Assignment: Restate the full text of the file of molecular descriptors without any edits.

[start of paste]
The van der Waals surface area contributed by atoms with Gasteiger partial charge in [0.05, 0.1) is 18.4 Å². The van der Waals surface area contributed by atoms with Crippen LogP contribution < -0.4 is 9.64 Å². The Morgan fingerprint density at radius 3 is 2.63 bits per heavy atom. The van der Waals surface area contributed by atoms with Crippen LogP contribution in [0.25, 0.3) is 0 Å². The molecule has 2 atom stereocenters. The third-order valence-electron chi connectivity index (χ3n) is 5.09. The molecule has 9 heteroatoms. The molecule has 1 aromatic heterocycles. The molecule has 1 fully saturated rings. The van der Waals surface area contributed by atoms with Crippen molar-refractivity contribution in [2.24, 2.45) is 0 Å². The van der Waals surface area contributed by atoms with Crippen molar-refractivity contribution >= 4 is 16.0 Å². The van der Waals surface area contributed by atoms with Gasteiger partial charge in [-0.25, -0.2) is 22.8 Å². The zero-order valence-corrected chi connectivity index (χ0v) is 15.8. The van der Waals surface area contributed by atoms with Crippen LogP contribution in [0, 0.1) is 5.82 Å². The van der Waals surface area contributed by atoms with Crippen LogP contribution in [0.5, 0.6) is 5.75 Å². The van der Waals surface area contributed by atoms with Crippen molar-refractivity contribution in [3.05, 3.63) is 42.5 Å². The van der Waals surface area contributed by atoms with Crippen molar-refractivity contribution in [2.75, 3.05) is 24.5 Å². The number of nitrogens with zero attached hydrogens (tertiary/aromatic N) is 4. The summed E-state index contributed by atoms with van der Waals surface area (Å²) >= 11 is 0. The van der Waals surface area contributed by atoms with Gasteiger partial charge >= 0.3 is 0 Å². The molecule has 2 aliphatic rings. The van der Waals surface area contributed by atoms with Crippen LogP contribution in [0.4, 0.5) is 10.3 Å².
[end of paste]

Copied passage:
The van der Waals surface area contributed by atoms with Gasteiger partial charge in [0.05, 0.1) is 18.4 Å². The van der Waals surface area contributed by atoms with Crippen LogP contribution < -0.4 is 9.64 Å². The Morgan fingerprint density at radius 3 is 2.63 bits per heavy atom. The van der Waals surface area contributed by atoms with Crippen LogP contribution in [0.25, 0.3) is 0 Å². The molecule has 2 atom stereocenters. The third-order valence-electron chi connectivity index (χ3n) is 5.09. The molecule has 9 heteroatoms. The molecule has 1 aromatic heterocycles. The molecule has 1 fully saturated rings. The van der Waals surface area contributed by atoms with Crippen molar-refractivity contribution in [2.24, 2.45) is 0 Å². The van der Waals surface area contributed by atoms with Crippen molar-refractivity contribution >= 4 is 16.0 Å². The van der Waals surface area contributed by atoms with Gasteiger partial charge in [-0.25, -0.2) is 22.8 Å². The zero-order valence-corrected chi connectivity index (χ0v) is 15.8. The van der Waals surface area contributed by atoms with Crippen LogP contribution in [0, 0.1) is 5.82 Å². The van der Waals surface area contributed by atoms with Crippen LogP contribution in [0.5, 0.6) is 5.75 Å². The van der Waals surface area contributed by atoms with Crippen molar-refractivity contribution in [3.05, 3.63) is 42.5 Å². The van der Waals surface area contributed by atoms with Crippen molar-refractivity contribution in [2.75, 3.05) is 24.5 Å². The number of nitrogens with zero attached hydrogens (tertiary/aromatic N) is 4. The summed E-state index contributed by atoms with van der Waals surface area (Å²) >= 11 is 0. The van der Waals surface area contributed by atoms with Gasteiger partial charge >= 0.3 is 0 Å². The molecule has 2 aliphatic rings. The van der Waals surface area contributed by atoms with Crippen LogP contribution in [0.4, 0.5) is 10.3 Å².